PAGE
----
Known Unknown: Kevin O'Meara

Kevin O'meara competing at the Red Bull Powder Disorder in Argentina in August. Freeskiing World Tour

Unless you ski at Squaw Valley or you closely follow the Subaru Freeskiing World Tour, you probably have never heard of Kevin O'Meara. Here's what you need to know about him: After taking a few years off from competition, O'Meara is back to being a standout on the FWT, with a third place finish at this year's tour stop at Ski Arpa, Chile, and a second place at last season's Kirkwood, Calif., contest.

Originally from the small town of East Orange, Vt., O'Meara has lived in North Lake Tahoe for the last 12 years. Now 32 and a coach for the Squaw Valley freeride and freestyle team, O'Meara was a mainstay on the FWT until 2008, when he dropped out of the scene. "I stopped competing on the tour for a couple of years because I was doing it for the wrong reasons," he says. "For me, trying to win meant one thing -- a spike in stress levels and anxiety attacks."

There was also another reason he stopped competing. At the 2008 finals at Alyeska, Alaska, O'Meara witnessed the unthinkable: the death of fellow competitor John Nicoletta. "I was just getting to know John Nicoletta. Then I watched him ski to his death ... on what was my safety line," O'Meara says. "He was a great kid and a good friend. The competitor in me died with John Nicoletta."

Three years after that accident, O'Meara returned to the FWT last spring with a renewed focus. "Coming back to the tour my main objective is to have loads of fun and to do what I want to do," he says. "My primary goal for the FWT this season is just to make it to all of the stops and maintain an energetic, positive presence."

So far, he's doing just that: "For small ego and big talent, Kevin is definitely one of the top competitors on the Freeskiing World Tour," says 2011 overall FWT champion Drew Tabke. "He seems honestly surprised when he ends up with a top ranking even though his big mountain technique is rock solid and he's one of the only competitors consistently stomping 7s and flips with grabs."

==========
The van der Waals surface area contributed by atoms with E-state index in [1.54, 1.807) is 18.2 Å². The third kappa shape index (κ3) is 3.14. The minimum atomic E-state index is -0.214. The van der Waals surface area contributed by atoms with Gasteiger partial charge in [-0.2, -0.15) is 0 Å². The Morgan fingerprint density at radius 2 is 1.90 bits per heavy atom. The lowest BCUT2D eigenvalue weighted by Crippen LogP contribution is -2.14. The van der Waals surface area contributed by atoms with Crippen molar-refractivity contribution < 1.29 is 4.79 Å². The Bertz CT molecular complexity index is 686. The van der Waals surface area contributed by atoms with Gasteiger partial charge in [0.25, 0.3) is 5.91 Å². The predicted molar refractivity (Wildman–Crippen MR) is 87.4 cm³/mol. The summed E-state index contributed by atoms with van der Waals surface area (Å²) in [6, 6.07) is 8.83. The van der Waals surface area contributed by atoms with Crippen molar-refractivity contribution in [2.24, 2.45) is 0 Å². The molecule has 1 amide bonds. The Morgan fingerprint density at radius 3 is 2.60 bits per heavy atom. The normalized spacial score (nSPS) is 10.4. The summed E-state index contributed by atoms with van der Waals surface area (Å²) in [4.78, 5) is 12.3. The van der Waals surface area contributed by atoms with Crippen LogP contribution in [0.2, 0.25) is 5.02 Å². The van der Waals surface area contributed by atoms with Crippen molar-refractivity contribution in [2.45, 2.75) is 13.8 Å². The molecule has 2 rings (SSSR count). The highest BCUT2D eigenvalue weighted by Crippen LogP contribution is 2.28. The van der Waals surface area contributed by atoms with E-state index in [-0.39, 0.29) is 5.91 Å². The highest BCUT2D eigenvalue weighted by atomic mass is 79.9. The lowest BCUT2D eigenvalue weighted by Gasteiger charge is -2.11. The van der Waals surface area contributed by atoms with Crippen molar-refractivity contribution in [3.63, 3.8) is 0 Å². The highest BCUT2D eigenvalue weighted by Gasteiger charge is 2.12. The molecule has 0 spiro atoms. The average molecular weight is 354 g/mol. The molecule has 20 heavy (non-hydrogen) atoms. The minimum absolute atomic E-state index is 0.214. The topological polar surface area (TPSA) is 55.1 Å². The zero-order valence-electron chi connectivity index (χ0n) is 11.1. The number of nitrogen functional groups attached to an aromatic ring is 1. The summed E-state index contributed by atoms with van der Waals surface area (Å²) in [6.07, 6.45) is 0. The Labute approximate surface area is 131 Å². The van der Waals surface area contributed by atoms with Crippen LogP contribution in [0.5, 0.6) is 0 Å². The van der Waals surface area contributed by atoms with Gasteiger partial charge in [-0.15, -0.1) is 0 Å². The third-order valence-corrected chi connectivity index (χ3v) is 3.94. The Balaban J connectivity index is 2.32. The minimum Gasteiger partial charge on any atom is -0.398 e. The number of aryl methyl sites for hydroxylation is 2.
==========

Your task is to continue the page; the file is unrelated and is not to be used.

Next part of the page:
O'Meara's success hasn't come without its share of injuries. Ten years ago, he broke his neck attempting a backflip at a big air contest and then, in 2003, he got caught in an avalanche in the Alpine Meadows backcountry and dislocated his spinal cord from his pelvis. "I fell about 30 to 40 feet and my hip caught a rock outcropping. I nearly ripped my body in half," he says about the avalanche. "The recovery was painful and long."

But now, O'Meara is back and feeling stronger than ever. He competes on a pair of skis he designed and made himself, produced by the company Praxis, which was started by O'Meara's cousin Keith in a garage in 2003.

"I currently compete on a model we call the Mtn. Jib, in essence it is the way that I like to ski around the mountain," O'Meara says. "I constructed the pair that I use right now and it's such a great feeling to stand atop a line or in the start gate on my own skis."

Up next, you can find O'Meara competing at the Revelstoke, BC, stop of the Freeskiing World Tour, coming in January.